Tuesday, April 17, 2007

Dunkin' Catholics

I've commented before on the fad for full-immersion Baptisms in some Catholic parishes and dioceses, so I won't run on too long about it again.

But I've just got to unload once more, since thousands of people in Silicon Valley are now aware of this folly via a page 1 article that appeared yesterday in the local rag, the San Jose Mercury. It's written completely from the standpoint of supporters of this radical change, which means, I suspect, that it relied plenty on information from the diocesan offices in San Jose, where Bishop McGrath supports it wholeheartedly.

It's full of inaccuracies. Here's one:

But by the fourth century, most adults had been baptized, so the [baptismal] fonts shrank to fit infants.

The fourth century began in the year 300. Christianity was still a small minority of the Roman Empire's population, and bloody persecutions were a matter of recent and vivid memory. Despite legalization of the religion under Constantine and Licinius in 313 and a trend toward acceptance during the century, it's laughable to say that adult-scale baptisteries vanished because there were no more adults to baptize.

Then comes another howler:

By the Middle Ages, experts said [and what experts would those be?], baptisms were treated as a quickie formality rather than one of the most important sacraments of a faithful life.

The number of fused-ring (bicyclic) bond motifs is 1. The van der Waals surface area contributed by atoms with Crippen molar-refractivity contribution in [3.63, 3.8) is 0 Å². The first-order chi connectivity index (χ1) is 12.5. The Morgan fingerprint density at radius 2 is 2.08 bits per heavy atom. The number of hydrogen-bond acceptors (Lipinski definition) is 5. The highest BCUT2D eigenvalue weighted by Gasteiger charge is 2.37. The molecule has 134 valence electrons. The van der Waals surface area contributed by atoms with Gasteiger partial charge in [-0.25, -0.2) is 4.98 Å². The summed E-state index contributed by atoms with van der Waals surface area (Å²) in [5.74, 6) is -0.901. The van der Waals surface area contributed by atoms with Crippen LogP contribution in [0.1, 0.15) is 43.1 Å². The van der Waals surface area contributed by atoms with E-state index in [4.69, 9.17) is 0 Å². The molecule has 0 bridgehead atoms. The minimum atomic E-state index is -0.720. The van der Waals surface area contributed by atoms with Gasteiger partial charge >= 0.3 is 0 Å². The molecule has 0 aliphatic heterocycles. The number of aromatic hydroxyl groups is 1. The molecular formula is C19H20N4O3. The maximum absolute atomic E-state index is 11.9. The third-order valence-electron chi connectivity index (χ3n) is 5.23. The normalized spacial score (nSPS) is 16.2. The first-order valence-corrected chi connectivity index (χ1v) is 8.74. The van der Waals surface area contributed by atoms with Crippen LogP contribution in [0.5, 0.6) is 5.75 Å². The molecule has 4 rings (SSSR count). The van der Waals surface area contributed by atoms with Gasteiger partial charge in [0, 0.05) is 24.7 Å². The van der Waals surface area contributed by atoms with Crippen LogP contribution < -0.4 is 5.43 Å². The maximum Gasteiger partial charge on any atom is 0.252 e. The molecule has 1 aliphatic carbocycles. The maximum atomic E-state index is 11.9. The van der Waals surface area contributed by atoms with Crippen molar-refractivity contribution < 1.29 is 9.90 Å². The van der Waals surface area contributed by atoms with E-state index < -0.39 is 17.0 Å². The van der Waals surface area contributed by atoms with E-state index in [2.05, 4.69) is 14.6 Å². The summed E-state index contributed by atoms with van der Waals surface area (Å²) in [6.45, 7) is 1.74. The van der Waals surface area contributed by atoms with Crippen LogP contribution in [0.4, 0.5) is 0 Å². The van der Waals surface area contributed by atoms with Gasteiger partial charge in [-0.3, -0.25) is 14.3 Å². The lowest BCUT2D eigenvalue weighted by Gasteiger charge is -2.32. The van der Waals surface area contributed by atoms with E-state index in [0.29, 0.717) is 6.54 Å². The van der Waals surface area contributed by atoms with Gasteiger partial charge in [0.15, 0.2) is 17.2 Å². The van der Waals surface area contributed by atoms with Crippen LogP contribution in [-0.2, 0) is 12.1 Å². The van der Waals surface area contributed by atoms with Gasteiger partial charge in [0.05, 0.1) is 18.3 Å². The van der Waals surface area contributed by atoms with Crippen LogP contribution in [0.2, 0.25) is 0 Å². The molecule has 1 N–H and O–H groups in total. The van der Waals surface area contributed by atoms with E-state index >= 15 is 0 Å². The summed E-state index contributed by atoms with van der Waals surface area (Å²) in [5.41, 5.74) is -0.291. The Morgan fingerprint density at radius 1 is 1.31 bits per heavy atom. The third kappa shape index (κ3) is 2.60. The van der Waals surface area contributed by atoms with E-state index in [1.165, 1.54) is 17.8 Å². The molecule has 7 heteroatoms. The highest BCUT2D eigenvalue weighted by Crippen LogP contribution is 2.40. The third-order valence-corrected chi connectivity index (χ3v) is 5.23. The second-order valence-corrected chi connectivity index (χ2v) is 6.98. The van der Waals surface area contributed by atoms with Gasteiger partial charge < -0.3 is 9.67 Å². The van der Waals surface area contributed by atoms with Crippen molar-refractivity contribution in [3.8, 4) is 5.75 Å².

You can always get some mileage out of associating something with those nasty Middle Ages! But anyone who actually reads medieval history, even casually, will be struck by the immense importance the Church placed on early baptism, and how this emphasis was mirrored in society's tendency toward making each child's Christening an increasingly elaborate and celebratory social event. They may have been done "quickly" in the sense that the Church began to stress the need to baptize children as soon as possible after birth, but this was only common sense, given the high infant mortality rate of the times.

Did I say I wouldn't run on about this again? I did, didn't I? OK, just one more:

The Rev. Jose Rubio also prefers immersion, and he requires it for babies he baptizes. He works at the Newman Center at San Jose State University where baptisms are less frequent, and when Rubio needs to supply his own font, he might use a decorated horse trough for adults or a large clay pot from Pottery World for babies.

"When I first started immersing infants by baptism," he said, "I got a cooler - you know, a beer cooler - and put some fabric around it."

That's terrific, Father. The horse trough, the Pottery World pot, and the beer cooler are so much more in keeping with our times -- especially with our times' love of jettisoning every shred of past beauty and wisdom in favor of trendy vulgarity.